It may be “widely accepted” but yes, it is still a theory and yes, there still are other theories.

    I expect my children to learn the difference between FACT and THEORY too. “Widely accepted” and FACT are NOT the same thing. Evolution and the Big Bang Theory may be related but the are not inseparable. Does evolution happen? Evolution is simply change over time. You would be hard-pressed to find someone who says nothing ever changes over time. A fern staying largely the same over a long period of time? Fascinating! Let those imaginations soar! Time for some hypothesis on why.

    I think the idea that a theory should be taught as fact is the most close-minded approach one can take. You don’t feel creationism is correct; I don’t feel the Big Bang is correct. Both are technically theories. Neither is fully proven or disproven scientifically. Teach them both in my opinion. One of the largest disservices we can do to ourselves is to teach a theory is fact such as…the world is flat. Remember learning how that was taught as fact? I suppose in light of science, history is sometimes forgotten. For those of us who care about science, Do NOT teach theory as fact. Do teach tools for discovery! If everyone accepted the big bang theory as fact, who will ever set out to prove it? The same can be said for creationism. PROVE IT! Teach tools, not mindless acceptance.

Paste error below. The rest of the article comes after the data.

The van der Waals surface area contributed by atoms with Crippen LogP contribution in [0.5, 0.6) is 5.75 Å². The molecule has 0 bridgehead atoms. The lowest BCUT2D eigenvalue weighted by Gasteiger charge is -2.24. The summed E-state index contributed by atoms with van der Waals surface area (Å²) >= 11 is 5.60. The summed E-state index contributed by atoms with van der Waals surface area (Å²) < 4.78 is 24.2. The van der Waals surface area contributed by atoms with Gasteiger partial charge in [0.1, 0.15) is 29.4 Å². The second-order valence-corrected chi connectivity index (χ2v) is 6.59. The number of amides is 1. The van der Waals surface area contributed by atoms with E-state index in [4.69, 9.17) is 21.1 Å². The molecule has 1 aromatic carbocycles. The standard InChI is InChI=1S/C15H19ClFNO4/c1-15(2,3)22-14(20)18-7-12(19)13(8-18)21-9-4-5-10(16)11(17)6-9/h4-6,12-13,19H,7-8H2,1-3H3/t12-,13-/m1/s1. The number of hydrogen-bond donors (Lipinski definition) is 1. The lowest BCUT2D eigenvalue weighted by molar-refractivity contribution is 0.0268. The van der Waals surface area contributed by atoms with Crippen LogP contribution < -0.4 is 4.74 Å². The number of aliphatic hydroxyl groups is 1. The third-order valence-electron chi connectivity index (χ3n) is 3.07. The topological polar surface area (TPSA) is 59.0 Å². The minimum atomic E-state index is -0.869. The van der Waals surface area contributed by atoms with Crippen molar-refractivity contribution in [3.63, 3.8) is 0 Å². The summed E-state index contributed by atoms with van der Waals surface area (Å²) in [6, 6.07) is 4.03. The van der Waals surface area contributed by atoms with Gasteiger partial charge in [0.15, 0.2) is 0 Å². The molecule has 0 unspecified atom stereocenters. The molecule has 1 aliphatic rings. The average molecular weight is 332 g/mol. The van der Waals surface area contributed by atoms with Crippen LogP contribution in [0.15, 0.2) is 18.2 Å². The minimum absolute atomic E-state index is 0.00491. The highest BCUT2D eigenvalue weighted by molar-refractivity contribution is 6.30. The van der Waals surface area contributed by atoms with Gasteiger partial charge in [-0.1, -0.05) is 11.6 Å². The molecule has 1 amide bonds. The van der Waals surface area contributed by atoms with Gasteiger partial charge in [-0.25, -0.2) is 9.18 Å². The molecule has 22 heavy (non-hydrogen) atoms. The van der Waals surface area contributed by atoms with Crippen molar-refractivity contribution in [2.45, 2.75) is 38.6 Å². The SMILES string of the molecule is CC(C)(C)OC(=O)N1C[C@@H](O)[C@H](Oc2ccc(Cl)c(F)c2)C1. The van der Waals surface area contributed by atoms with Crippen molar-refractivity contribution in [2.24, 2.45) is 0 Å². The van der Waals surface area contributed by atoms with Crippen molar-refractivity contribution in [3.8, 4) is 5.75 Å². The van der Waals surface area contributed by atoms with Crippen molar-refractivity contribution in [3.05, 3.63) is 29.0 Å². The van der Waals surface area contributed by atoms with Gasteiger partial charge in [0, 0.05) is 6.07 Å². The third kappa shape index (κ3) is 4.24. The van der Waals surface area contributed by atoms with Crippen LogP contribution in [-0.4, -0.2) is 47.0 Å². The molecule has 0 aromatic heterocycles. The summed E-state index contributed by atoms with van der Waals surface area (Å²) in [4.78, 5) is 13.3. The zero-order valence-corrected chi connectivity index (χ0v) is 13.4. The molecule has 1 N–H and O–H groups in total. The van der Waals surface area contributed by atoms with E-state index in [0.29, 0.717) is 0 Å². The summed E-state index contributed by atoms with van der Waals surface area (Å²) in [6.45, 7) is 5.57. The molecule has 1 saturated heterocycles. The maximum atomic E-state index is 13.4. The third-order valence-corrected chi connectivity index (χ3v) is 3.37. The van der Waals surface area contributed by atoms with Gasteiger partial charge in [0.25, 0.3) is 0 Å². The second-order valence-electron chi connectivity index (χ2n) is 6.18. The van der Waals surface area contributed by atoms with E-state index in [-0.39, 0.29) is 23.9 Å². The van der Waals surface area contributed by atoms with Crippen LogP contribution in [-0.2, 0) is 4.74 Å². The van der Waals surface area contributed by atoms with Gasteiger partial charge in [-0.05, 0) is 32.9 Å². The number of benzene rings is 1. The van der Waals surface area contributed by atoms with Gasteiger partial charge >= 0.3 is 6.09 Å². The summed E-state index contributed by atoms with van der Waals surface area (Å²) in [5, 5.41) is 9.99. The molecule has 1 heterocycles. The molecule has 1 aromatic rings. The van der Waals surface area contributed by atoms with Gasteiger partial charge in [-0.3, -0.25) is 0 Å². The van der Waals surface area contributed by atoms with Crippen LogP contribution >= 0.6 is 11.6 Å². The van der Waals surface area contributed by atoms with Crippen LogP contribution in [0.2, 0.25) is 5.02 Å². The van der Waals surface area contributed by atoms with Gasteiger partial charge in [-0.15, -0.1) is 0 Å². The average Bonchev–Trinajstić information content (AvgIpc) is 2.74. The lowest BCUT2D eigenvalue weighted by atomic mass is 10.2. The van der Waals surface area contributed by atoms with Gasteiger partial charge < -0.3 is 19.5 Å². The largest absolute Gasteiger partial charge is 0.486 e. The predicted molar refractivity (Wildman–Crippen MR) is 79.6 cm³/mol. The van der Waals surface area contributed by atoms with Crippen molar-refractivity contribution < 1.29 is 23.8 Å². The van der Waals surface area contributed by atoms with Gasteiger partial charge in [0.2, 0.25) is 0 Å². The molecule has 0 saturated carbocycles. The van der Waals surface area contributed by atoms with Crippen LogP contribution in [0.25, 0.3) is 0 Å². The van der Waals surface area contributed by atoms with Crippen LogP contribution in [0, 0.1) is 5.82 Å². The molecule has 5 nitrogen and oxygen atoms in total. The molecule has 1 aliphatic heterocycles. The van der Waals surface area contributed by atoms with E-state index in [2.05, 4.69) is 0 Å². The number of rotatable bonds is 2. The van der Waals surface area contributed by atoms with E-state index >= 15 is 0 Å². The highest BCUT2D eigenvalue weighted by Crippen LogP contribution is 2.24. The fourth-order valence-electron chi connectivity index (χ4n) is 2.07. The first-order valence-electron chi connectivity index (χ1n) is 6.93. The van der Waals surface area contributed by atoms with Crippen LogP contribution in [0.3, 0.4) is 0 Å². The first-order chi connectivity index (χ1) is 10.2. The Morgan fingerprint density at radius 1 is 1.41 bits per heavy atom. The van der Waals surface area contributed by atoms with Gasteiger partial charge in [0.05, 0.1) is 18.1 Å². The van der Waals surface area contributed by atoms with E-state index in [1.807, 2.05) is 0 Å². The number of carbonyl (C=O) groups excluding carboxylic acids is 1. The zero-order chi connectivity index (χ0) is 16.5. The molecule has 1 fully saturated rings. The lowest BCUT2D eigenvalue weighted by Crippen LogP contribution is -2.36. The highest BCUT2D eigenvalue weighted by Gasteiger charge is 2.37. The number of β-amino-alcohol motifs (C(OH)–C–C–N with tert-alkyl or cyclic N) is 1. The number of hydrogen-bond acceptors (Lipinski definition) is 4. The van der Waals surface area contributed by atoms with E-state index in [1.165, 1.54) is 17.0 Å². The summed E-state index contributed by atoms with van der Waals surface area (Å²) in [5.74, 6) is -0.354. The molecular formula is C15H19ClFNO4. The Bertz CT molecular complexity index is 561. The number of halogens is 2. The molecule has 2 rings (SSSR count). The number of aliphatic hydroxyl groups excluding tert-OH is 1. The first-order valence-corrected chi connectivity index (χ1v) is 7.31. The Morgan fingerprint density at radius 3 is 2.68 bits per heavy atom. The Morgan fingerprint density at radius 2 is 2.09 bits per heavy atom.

5. March 28, 2009 4:15 PM

    Even more concerning than what Texas chooses to put in its textbooks, is that publishers across the spectrum edit books that the rest of the country’s teachers end up using. Because, as I note in my blog, of how Texas purchases books for the entire state, textbook publishers really adapt to what the board wants, thereby affecting the choice in texts that our local teachers have as well.